Apple's (AAPL) huge patent infringement victory over Samsung (OTC:SSNLF) last week resulted in a massive $1.049 billion fine for Samsung, a 1.88% rise in Apple stock on Monday and a group of Android vendors deeply concerned about future product releases. While the infringements were judged to be highly specific, the ramifications may prove to be very broad indeed.
In particular, the jury ruled that several of Samsung's smartphones imitate specific features of Apple's iOS too closely. However, more is to be determined when U.S. District Court Judge Lucy Koh rules at a September 20th hearing, in which Apple and Samsung will argue over which Samsung mobile products might face a sales ban in the U.S. Bloomberg reports that Apple is seeking U.S. bans on 8 Samsung devices including four Galaxy S II models, but not the Galaxy S III. The S III was launched too late to be included in Apple's suit; therefore an injunction request might require another legal action.
Judge Koh also has the power to increase the damages if she finds that Samsung willfully infringed on Apple's patents. Samsung is expected to appeal Friday's decision. Analysts believe Apple will now pursue cases against other Android vendors including HTC (HTCXF.PK) and LG. Samsung's shares have, of course, taken the immediate brunt with its total value finishing the day down 7.45%, cutting $12 billion of the electronic company's market value. But don't be surprised to see the stock of other Android vendors take a hit.
The "Other" Big Winners
"The real question," as Mark Lemley, a Stanford Law School professor, put it in an e-mail after the initial verdict, "is whether this is enough to derail the momentum the Android ecosystem has gained in the marketplace." If Samsung and other vendors are forced to pull products from the market and/or redesign future products, how much consumer confidence will be shaken in the Android product sphere? Or in the unlikely event that Apple and Samsung now come to an out of court settlement and Samsung belatedly agrees to a previously reported $30 licensing fee, will the consumer be asked to pay that premium or be forced to pay other so-called "Apple Taxes?" These uncertainties all point to two sleeping giants in this mobile space as the likeliest "other" winners.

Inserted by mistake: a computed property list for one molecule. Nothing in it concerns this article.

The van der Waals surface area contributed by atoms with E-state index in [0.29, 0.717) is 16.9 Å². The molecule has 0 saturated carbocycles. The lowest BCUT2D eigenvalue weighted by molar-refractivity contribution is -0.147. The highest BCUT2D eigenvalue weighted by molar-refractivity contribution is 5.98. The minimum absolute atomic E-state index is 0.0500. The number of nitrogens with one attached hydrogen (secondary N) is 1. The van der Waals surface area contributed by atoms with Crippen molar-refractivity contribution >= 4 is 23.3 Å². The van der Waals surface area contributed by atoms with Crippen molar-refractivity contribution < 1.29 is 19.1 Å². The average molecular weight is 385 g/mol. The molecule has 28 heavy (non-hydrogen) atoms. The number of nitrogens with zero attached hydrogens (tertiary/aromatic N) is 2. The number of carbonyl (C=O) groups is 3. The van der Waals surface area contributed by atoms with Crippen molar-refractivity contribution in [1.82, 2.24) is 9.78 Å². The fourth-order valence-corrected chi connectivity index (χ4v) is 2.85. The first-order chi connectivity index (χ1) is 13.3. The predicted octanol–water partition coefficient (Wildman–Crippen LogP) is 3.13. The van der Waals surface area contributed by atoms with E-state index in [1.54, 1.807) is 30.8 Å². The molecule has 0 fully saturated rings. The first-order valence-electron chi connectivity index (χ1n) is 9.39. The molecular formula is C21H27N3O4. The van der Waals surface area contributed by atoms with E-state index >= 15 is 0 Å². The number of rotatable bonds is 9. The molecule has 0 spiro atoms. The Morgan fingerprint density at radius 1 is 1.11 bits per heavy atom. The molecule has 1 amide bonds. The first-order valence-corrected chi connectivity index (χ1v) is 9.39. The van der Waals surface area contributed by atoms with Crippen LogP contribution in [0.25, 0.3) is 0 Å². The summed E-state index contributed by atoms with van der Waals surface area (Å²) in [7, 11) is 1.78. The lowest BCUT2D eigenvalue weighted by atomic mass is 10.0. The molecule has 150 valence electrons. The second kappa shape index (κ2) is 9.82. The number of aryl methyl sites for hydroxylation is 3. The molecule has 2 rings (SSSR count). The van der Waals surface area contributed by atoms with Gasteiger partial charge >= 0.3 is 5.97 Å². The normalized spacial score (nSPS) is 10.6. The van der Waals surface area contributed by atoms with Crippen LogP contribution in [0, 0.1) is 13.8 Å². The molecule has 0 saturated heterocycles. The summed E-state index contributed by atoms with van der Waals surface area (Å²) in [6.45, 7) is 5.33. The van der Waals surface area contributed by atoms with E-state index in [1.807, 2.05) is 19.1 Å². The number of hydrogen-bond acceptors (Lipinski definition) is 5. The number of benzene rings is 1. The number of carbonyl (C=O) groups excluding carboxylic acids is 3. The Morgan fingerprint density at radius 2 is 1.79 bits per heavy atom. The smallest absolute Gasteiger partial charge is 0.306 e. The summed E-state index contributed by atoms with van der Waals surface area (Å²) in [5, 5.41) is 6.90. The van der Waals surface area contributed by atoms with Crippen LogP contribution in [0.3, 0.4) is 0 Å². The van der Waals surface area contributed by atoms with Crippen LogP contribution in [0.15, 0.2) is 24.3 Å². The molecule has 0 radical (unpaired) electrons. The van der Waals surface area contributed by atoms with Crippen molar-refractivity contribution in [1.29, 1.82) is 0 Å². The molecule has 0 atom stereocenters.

Microsoft (MSFT) may be the big winner here along with its closest mobile phone partner, Nokia (NOK). News of the court ruling sent Nokia's stock up 5.52 % to $3.25. Nokia has become increasingly protective of its own patents, which are considered to be one of the industry's strongest portfolios of intellectual property rights. Analysts put a value of this portfolio at between EUR 4 billion and EUR 10 billion. In fact, in the trial against Samsung Apple's lawyers actually used new Nokia Lumia devices to demonstrate that it is possible to make mobile phones that are very different from Apple's iPhone. Last year, Nokia agreed to adopt Windows Phone as its principal operating system and to pay licensing fees to Microsoft. In exchange, Nokia said Microsoft would provide it with billions of dollars to help develop and market products. Nokia recently announced that it would release two Windows Phone 8 devices in September. Nokia plans to distinguish itself from competitors by redefining mapping and location-based NAVTEQ services among other features. Nokia is positioned as the clear Windows Phone 8 flag-bearer.
Microsoft Windows Phone 8 may well offer a welcome safe harbor to OEMs and consumers alike. The new platform promises to unify its desktop/tablet and phone operating systems with shared code, making it much easier for developers to write apps that run across all windows machines. Microsoft is reportedly continuing to offer developers anywhere from $60,000 to $600,000 to build applications for Windows 8. So while the number and range of apps are nowhere near as deep as those for iOS or Android, that could quickly change with the arrival of Windows 8 developers. I will be keeping a close eye on what Microsoft does in the mobile space in the future.